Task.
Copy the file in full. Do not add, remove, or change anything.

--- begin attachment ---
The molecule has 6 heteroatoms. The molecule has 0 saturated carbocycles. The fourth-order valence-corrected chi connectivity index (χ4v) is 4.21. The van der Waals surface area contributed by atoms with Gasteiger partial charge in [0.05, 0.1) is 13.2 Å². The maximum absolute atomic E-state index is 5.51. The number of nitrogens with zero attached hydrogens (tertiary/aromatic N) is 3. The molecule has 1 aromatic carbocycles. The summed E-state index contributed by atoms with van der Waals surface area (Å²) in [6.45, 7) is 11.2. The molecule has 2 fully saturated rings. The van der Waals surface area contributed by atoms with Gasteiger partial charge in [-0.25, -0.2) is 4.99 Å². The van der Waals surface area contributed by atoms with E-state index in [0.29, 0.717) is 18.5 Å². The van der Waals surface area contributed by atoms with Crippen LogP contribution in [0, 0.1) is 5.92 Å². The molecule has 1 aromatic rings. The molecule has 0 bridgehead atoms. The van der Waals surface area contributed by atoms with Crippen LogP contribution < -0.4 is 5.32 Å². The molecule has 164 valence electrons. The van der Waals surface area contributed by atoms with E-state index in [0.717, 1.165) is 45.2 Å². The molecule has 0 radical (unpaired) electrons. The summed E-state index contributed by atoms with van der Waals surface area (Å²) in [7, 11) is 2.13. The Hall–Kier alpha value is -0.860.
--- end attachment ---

The molecule has 6 heteroatoms. The molecule has 0 saturated carbocycles. The fourth-order valence-corrected chi connectivity index (χ4v) is 4.21. The van der Waals surface area contributed by atoms with Gasteiger partial charge in [0.05, 0.1) is 13.2 Å². The maximum absolute atomic E-state index is 5.51. The number of nitrogens with zero attached hydrogens (tertiary/aromatic N) is 3. The molecule has 1 aromatic carbocycles. The summed E-state index contributed by atoms with van der Waals surface area (Å²) in [6.45, 7) is 11.2. The molecule has 2 fully saturated rings. The van der Waals surface area contributed by atoms with Gasteiger partial charge in [-0.25, -0.2) is 4.99 Å². The van der Waals surface area contributed by atoms with E-state index in [0.29, 0.717) is 18.5 Å². The van der Waals surface area contributed by atoms with Crippen LogP contribution in [0, 0.1) is 5.92 Å². The molecule has 1 aromatic rings. The molecule has 0 bridgehead atoms. The van der Waals surface area contributed by atoms with Crippen LogP contribution < -0.4 is 5.32 Å². The molecule has 164 valence electrons. The van der Waals surface area contributed by atoms with E-state index in [0.717, 1.165) is 45.2 Å². The molecule has 0 radical (unpaired) electrons. The summed E-state index contributed by atoms with van der Waals surface area (Å²) in [7, 11) is 2.13. The Hall–Kier alpha value is -0.860.